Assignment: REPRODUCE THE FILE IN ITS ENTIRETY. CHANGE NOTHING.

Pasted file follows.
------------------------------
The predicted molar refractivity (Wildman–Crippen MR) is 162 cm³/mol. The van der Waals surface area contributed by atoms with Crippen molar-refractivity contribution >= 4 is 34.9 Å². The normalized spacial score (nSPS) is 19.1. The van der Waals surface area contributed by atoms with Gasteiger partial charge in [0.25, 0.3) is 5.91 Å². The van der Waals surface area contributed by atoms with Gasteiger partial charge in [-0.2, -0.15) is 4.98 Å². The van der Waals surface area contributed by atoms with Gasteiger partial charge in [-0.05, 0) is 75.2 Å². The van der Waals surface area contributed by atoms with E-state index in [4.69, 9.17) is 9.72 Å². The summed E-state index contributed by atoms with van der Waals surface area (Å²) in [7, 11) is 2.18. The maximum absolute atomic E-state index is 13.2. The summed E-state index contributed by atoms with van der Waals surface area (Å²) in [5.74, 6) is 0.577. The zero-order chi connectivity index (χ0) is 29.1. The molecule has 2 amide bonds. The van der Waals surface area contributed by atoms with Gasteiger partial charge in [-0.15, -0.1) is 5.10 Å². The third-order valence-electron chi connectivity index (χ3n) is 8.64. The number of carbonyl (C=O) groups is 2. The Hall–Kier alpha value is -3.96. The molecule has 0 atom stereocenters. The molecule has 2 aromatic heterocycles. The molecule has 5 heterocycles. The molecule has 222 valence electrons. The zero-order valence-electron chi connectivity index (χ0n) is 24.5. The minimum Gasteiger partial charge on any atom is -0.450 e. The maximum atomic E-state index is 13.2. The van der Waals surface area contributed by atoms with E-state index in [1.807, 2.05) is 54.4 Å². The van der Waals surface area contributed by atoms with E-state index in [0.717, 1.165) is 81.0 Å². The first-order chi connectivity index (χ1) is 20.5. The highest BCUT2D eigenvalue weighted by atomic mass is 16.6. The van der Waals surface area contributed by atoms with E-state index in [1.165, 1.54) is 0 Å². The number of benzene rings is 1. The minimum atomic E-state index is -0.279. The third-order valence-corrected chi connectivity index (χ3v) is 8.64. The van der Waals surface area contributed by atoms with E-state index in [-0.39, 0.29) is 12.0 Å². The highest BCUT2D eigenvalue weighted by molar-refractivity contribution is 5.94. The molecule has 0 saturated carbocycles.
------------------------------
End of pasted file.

The predicted molar refractivity (Wildman–Crippen MR) is 162 cm³/mol. The van der Waals surface area contributed by atoms with Crippen molar-refractivity contribution >= 4 is 34.9 Å². The normalized spacial score (nSPS) is 19.1. The van der Waals surface area contributed by atoms with Gasteiger partial charge in [0.25, 0.3) is 5.91 Å². The van der Waals surface area contributed by atoms with Gasteiger partial charge in [-0.2, -0.15) is 4.98 Å². The van der Waals surface area contributed by atoms with Gasteiger partial charge in [-0.05, 0) is 75.2 Å². The van der Waals surface area contributed by atoms with E-state index in [4.69, 9.17) is 9.72 Å². The summed E-state index contributed by atoms with van der Waals surface area (Å²) in [7, 11) is 2.18. The maximum absolute atomic E-state index is 13.2. The summed E-state index contributed by atoms with van der Waals surface area (Å²) in [5.74, 6) is 0.577. The zero-order chi connectivity index (χ0) is 29.1. The molecule has 2 amide bonds. The van der Waals surface area contributed by atoms with Gasteiger partial charge in [-0.15, -0.1) is 5.10 Å². The third-order valence-electron chi connectivity index (χ3n) is 8.64. The number of carbonyl (C=O) groups is 2. The Hall–Kier alpha value is -3.96. The molecule has 0 atom stereocenters. The molecule has 2 aromatic heterocycles. The molecule has 5 heterocycles. The molecule has 222 valence electrons. The zero-order valence-electron chi connectivity index (χ0n) is 24.5. The minimum Gasteiger partial charge on any atom is -0.450 e. The maximum atomic E-state index is 13.2. The van der Waals surface area contributed by atoms with E-state index in [1.807, 2.05) is 54.4 Å². The van der Waals surface area contributed by atoms with E-state index in [0.717, 1.165) is 81.0 Å². The first-order chi connectivity index (χ1) is 20.5. The highest BCUT2D eigenvalue weighted by atomic mass is 16.6. The van der Waals surface area contributed by atoms with E-state index in [1.165, 1.54) is 0 Å². The number of benzene rings is 1. The minimum atomic E-state index is -0.279. The third-order valence-corrected chi connectivity index (χ3v) is 8.64. The van der Waals surface area contributed by atoms with E-state index in [-0.39, 0.29) is 12.0 Å². The highest BCUT2D eigenvalue weighted by molar-refractivity contribution is 5.94. The molecule has 0 saturated carbocycles.